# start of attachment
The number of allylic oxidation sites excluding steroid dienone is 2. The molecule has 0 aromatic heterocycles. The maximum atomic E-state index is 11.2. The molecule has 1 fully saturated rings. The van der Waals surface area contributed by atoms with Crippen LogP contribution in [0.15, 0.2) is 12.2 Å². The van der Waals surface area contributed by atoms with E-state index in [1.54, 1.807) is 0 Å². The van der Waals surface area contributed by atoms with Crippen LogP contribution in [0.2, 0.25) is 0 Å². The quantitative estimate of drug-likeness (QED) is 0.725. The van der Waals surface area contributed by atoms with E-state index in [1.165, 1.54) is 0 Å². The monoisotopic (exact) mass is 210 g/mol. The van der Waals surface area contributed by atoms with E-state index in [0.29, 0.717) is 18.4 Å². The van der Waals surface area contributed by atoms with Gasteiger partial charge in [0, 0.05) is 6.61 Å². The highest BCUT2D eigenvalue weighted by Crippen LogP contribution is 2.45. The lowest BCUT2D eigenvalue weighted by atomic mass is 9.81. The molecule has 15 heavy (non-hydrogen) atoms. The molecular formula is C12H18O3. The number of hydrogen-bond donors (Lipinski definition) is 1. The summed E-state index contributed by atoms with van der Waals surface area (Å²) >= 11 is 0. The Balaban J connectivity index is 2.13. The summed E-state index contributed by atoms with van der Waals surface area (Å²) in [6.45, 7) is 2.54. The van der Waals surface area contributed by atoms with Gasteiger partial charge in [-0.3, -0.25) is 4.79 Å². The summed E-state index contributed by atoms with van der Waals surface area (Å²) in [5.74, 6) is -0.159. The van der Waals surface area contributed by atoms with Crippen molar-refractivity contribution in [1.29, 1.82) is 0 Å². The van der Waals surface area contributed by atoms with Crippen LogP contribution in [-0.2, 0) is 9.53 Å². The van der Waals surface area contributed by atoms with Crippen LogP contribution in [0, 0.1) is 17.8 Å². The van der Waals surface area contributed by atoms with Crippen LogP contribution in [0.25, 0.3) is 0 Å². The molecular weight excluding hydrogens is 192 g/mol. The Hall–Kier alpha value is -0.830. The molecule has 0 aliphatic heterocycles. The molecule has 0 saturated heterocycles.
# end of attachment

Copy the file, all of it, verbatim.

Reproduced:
The number of allylic oxidation sites excluding steroid dienone is 2. The molecule has 0 aromatic heterocycles. The maximum atomic E-state index is 11.2. The molecule has 1 fully saturated rings. The van der Waals surface area contributed by atoms with Crippen LogP contribution in [0.15, 0.2) is 12.2 Å². The van der Waals surface area contributed by atoms with E-state index in [1.54, 1.807) is 0 Å². The van der Waals surface area contributed by atoms with Crippen LogP contribution in [0.2, 0.25) is 0 Å². The quantitative estimate of drug-likeness (QED) is 0.725. The van der Waals surface area contributed by atoms with E-state index in [1.165, 1.54) is 0 Å². The monoisotopic (exact) mass is 210 g/mol. The van der Waals surface area contributed by atoms with E-state index in [0.29, 0.717) is 18.4 Å². The van der Waals surface area contributed by atoms with Gasteiger partial charge in [0, 0.05) is 6.61 Å². The highest BCUT2D eigenvalue weighted by Crippen LogP contribution is 2.45. The lowest BCUT2D eigenvalue weighted by atomic mass is 9.81. The molecule has 15 heavy (non-hydrogen) atoms. The molecular formula is C12H18O3. The number of hydrogen-bond donors (Lipinski definition) is 1. The summed E-state index contributed by atoms with van der Waals surface area (Å²) >= 11 is 0. The Balaban J connectivity index is 2.13. The summed E-state index contributed by atoms with van der Waals surface area (Å²) in [6.45, 7) is 2.54. The van der Waals surface area contributed by atoms with Gasteiger partial charge in [-0.3, -0.25) is 4.79 Å². The summed E-state index contributed by atoms with van der Waals surface area (Å²) in [5.74, 6) is -0.159. The van der Waals surface area contributed by atoms with Crippen molar-refractivity contribution in [1.29, 1.82) is 0 Å². The van der Waals surface area contributed by atoms with Crippen LogP contribution in [-0.2, 0) is 9.53 Å². The van der Waals surface area contributed by atoms with Crippen LogP contribution in [0, 0.1) is 17.8 Å². The van der Waals surface area contributed by atoms with Crippen LogP contribution in [0.25, 0.3) is 0 Å². The molecular weight excluding hydrogens is 192 g/mol. The Hall–Kier alpha value is -0.830. The molecule has 0 aliphatic heterocycles. The molecule has 0 saturated heterocycles.